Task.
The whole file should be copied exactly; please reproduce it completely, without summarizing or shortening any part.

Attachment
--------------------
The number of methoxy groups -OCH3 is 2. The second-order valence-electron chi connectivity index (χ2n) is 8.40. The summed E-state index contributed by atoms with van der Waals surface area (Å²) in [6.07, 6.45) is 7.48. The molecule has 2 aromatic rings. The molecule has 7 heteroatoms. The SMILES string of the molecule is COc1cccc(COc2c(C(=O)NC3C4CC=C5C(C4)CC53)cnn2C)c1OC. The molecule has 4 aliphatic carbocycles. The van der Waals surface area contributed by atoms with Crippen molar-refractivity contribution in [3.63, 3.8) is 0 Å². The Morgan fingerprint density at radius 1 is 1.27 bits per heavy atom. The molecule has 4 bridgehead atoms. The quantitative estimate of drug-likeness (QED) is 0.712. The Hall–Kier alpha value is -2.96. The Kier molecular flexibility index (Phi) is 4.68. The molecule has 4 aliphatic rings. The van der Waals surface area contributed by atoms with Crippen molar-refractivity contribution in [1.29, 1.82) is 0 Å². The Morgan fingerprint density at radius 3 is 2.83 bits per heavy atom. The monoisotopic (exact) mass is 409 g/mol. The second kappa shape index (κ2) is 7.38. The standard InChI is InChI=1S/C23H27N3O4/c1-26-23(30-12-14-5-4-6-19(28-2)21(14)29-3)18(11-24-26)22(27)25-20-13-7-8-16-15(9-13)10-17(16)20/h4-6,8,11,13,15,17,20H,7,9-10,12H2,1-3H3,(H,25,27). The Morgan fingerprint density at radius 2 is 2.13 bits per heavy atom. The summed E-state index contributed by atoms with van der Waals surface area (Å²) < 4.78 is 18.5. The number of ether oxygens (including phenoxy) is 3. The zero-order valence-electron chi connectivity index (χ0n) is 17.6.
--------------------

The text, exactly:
The number of methoxy groups -OCH3 is 2. The second-order valence-electron chi connectivity index (χ2n) is 8.40. The summed E-state index contributed by atoms with van der Waals surface area (Å²) in [6.07, 6.45) is 7.48. The molecule has 2 aromatic rings. The molecule has 7 heteroatoms. The SMILES string of the molecule is COc1cccc(COc2c(C(=O)NC3C4CC=C5C(C4)CC53)cnn2C)c1OC. The molecule has 4 aliphatic carbocycles. The van der Waals surface area contributed by atoms with Crippen molar-refractivity contribution in [3.63, 3.8) is 0 Å². The Morgan fingerprint density at radius 1 is 1.27 bits per heavy atom. The molecule has 4 bridgehead atoms. The quantitative estimate of drug-likeness (QED) is 0.712. The Hall–Kier alpha value is -2.96. The Kier molecular flexibility index (Phi) is 4.68. The molecule has 4 aliphatic rings. The van der Waals surface area contributed by atoms with Crippen molar-refractivity contribution in [1.29, 1.82) is 0 Å². The Morgan fingerprint density at radius 3 is 2.83 bits per heavy atom. The monoisotopic (exact) mass is 409 g/mol. The second kappa shape index (κ2) is 7.38. The standard InChI is InChI=1S/C23H27N3O4/c1-26-23(30-12-14-5-4-6-19(28-2)21(14)29-3)18(11-24-26)22(27)25-20-13-7-8-16-15(9-13)10-17(16)20/h4-6,8,11,13,15,17,20H,7,9-10,12H2,1-3H3,(H,25,27). The Morgan fingerprint density at radius 2 is 2.13 bits per heavy atom. The summed E-state index contributed by atoms with van der Waals surface area (Å²) < 4.78 is 18.5. The number of ether oxygens (including phenoxy) is 3. The zero-order valence-electron chi connectivity index (χ0n) is 17.6.